When a picture is so much more than 1000 words

VOLUNTEERS:Michelle Dobson and Leighsa Cox. Picture by MARINA NEIL
VOLUNTEERS:Michelle Dobson and Leighsa Cox. Picture by MARINA NEIL

A testimonial on the Heartfelt photography website warms and grips the heart in equal measures.“When our baby was stillborn, I feared I would in time forget her. I wanted to hang on to every moment and absorb every detail of her soft skin, beautiful face, 10 perfect fingers, 10 perfect toes, her huge feet and hands and how tall and gorgeous she was,” the words read. Since 2007 a small group of Australian photographers have volunteered their time to photograph stillborn babies and children living with terminal illnesses. Michelle Dobson and Leighsa Cox are two of the latest recruits.

Michelle Dobson needs little time to recall the most traumatic day of her photographic career thus far.

On the day in mention, Michelle photographed a stillborn baby in the morning and by mid-afternoon had also captured the last days of a dying toddler.

“He passed away two days after the shoot, he died of cancer, and that one was the worst for me . . . it was hard to stay composed for that one,” she said. “He was in pain and seeing that from a little boy, it was tough.”

Michelle, along with business partner Leighsa Cox, are Heartfelt photographers. This means they volunteer their skills and talents to giving the gift of photographic memories to families who have experienced stillbirths, premature births or are living with children suffering from terminal and serious illnesses.

And while both Michelle and Leighsa are relatively new to the Australia-wide organisation, the affect the work has had on their lives is profound.

“The president of Heartfelt (Gavin Blue) was in Newcastle doing a workshop and he did a presentation on the project and we were in tears,” Michelle, 31, of Bolwarra, said. “In the beginning I wasn’t sure if I would be able to do it, being a mother myself, but after talking to some of the other photographers Leighsa and I decided to go ahead and be part of it.”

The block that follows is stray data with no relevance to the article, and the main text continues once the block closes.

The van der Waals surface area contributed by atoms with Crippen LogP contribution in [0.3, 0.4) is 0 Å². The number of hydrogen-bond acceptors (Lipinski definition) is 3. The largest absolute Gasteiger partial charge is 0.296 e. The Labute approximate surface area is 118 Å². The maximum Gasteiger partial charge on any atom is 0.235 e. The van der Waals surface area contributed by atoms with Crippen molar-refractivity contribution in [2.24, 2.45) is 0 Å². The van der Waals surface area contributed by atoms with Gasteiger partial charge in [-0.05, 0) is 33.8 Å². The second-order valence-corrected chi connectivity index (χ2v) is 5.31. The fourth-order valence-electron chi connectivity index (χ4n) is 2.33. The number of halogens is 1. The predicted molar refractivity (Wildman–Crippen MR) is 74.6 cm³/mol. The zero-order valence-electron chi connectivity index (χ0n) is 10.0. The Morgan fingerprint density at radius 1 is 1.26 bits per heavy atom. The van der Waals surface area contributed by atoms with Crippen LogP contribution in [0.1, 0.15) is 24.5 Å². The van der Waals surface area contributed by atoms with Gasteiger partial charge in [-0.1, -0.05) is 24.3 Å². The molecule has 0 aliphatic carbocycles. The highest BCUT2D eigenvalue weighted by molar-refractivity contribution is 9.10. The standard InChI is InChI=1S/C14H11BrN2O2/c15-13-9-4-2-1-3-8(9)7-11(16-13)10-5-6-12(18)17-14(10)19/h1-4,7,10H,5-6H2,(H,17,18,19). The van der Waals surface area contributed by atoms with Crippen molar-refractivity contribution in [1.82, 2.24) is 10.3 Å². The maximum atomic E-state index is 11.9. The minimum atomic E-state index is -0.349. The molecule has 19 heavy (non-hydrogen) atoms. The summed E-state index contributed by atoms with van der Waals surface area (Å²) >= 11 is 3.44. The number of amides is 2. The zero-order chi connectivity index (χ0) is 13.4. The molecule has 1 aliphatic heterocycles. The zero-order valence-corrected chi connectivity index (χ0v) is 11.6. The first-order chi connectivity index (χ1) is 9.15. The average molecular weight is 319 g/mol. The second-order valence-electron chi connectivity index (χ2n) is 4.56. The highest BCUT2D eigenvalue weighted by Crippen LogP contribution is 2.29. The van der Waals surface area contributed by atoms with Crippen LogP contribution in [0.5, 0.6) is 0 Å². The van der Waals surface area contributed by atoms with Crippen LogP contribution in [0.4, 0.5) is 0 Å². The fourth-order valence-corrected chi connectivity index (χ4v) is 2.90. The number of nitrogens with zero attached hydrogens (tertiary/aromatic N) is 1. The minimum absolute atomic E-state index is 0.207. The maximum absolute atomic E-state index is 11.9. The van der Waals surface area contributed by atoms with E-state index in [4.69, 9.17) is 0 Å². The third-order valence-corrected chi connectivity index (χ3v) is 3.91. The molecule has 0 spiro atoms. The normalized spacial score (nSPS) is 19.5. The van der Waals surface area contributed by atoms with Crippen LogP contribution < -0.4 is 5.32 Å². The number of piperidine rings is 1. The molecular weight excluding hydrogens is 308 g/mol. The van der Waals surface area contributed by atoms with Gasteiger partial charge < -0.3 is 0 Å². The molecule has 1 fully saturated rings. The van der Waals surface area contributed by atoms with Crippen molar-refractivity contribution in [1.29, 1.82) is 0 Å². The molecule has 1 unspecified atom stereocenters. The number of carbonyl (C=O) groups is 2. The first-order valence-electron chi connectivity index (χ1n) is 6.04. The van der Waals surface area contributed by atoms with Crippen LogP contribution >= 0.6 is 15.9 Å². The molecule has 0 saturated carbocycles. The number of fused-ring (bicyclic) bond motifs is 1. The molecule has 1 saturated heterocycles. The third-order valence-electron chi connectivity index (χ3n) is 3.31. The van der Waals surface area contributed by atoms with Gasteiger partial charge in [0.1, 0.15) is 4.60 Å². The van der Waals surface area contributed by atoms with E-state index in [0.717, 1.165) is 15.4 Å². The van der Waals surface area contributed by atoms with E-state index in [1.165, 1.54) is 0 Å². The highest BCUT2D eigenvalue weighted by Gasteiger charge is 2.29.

Heartfelt (formerly known as the Australian Community of Child Photographers) began as the brain child of Siobhan Cowell, a Brisbane-based photographer who once worked as a nurse in a Neonatal Intensive Care Unit.

The service has grown from a small group of photographers to a nationwide organisation helping families on a daily basis.

“Stillbirths are the reason I got into this because I knew someone who lost a baby and she never got any photos and it was always in the back of my head that I could have helped her, but didn’t,” Leighsa, 32, of East Maitland said. “And now that I have done it, well it’s scary and emotional. It’s also very awkward because you don’t know these people at all except that their baby has passed away.

“But they want to know that that child is important and had a significant part in their lives. It’s definitely something I would want if I lost a child. I’d want that and I would want to have those memories.

“And that’s why I am a photographer anyway, I want to preserve those memories for people. So this is one little thing extra I can do for people.”

Since joining Heartfelt, Michelle has been to five photo shoots and each one has left a lasting impression on her soul. But how could it not?

“I was at a session once with a baby who was 18 months old and she was expected to pass away at the session,” Michelle said.

“She was taken off the breathing machines and I was supposed to be there for her last moments. And it hit

me that I was documenting the last moments of this little girls’ life. But the baby did not die, she is still alive now. She doesn’t have a long life expectancy but she’s fighting along.

“I guess being part of this makes me grateful and also makes me question why things happen to some people and I get healthy babies.”

For Leighsa, being part of Heartfelt has made her realise just how precious life is.

“It’s forced me to understand how fleeting it all is and how not everybody gets the happy ending,” Leighsa said. “People question why we do this, because it is confronting and you see things you don’t want to see. But visual memories are so important, our brain doesn’t hang onto everything and sometimes having that visual, physical memory makes you never forget.”

❏ For more information about Heartfelt or to contact a photographer visit www.heartfelt.org.au or call 1800 583 768.